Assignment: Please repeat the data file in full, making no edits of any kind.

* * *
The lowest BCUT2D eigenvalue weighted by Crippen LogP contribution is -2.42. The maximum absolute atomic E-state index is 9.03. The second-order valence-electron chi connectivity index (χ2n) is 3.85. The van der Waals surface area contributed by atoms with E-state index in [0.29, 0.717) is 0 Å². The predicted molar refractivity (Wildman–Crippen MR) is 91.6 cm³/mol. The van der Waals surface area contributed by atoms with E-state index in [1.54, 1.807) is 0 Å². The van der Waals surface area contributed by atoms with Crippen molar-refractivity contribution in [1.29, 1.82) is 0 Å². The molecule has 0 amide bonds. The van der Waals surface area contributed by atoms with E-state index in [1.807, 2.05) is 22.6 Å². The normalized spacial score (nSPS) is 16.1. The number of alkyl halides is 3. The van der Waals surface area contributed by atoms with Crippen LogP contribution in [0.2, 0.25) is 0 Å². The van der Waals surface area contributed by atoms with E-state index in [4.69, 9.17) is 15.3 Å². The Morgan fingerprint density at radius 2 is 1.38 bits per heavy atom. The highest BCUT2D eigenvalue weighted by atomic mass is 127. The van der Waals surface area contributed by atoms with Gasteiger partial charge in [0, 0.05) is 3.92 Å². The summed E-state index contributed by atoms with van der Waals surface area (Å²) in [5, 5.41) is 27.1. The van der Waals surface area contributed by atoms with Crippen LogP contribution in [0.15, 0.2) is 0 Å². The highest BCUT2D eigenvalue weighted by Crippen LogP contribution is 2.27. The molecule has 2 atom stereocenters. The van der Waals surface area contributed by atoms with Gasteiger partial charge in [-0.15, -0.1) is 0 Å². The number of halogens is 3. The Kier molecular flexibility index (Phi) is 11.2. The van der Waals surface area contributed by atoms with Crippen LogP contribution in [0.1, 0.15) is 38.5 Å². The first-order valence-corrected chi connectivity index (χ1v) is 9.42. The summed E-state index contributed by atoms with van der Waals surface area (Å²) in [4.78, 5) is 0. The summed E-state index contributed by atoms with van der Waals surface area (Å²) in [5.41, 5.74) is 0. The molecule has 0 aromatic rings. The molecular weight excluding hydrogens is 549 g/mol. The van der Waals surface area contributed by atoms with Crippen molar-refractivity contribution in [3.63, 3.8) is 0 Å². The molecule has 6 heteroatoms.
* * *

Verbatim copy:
The lowest BCUT2D eigenvalue weighted by Crippen LogP contribution is -2.42. The maximum absolute atomic E-state index is 9.03. The second-order valence-electron chi connectivity index (χ2n) is 3.85. The van der Waals surface area contributed by atoms with E-state index in [0.29, 0.717) is 0 Å². The predicted molar refractivity (Wildman–Crippen MR) is 91.6 cm³/mol. The van der Waals surface area contributed by atoms with E-state index in [1.54, 1.807) is 0 Å². The van der Waals surface area contributed by atoms with Crippen molar-refractivity contribution in [1.29, 1.82) is 0 Å². The molecule has 0 amide bonds. The van der Waals surface area contributed by atoms with E-state index in [1.807, 2.05) is 22.6 Å². The normalized spacial score (nSPS) is 16.1. The number of alkyl halides is 3. The van der Waals surface area contributed by atoms with Crippen LogP contribution in [0.2, 0.25) is 0 Å². The van der Waals surface area contributed by atoms with E-state index in [4.69, 9.17) is 15.3 Å². The Morgan fingerprint density at radius 2 is 1.38 bits per heavy atom. The highest BCUT2D eigenvalue weighted by atomic mass is 127. The van der Waals surface area contributed by atoms with Gasteiger partial charge in [0, 0.05) is 3.92 Å². The summed E-state index contributed by atoms with van der Waals surface area (Å²) in [5, 5.41) is 27.1. The van der Waals surface area contributed by atoms with Crippen LogP contribution in [0.15, 0.2) is 0 Å². The highest BCUT2D eigenvalue weighted by Crippen LogP contribution is 2.27. The molecule has 2 atom stereocenters. The van der Waals surface area contributed by atoms with Gasteiger partial charge in [-0.15, -0.1) is 0 Å². The number of halogens is 3. The Kier molecular flexibility index (Phi) is 11.2. The van der Waals surface area contributed by atoms with Crippen LogP contribution in [0.1, 0.15) is 38.5 Å². The first-order valence-corrected chi connectivity index (χ1v) is 9.42. The summed E-state index contributed by atoms with van der Waals surface area (Å²) in [4.78, 5) is 0. The summed E-state index contributed by atoms with van der Waals surface area (Å²) in [5.41, 5.74) is 0. The molecule has 0 aromatic rings. The molecular weight excluding hydrogens is 549 g/mol. The van der Waals surface area contributed by atoms with Crippen molar-refractivity contribution in [3.63, 3.8) is 0 Å². The molecule has 6 heteroatoms.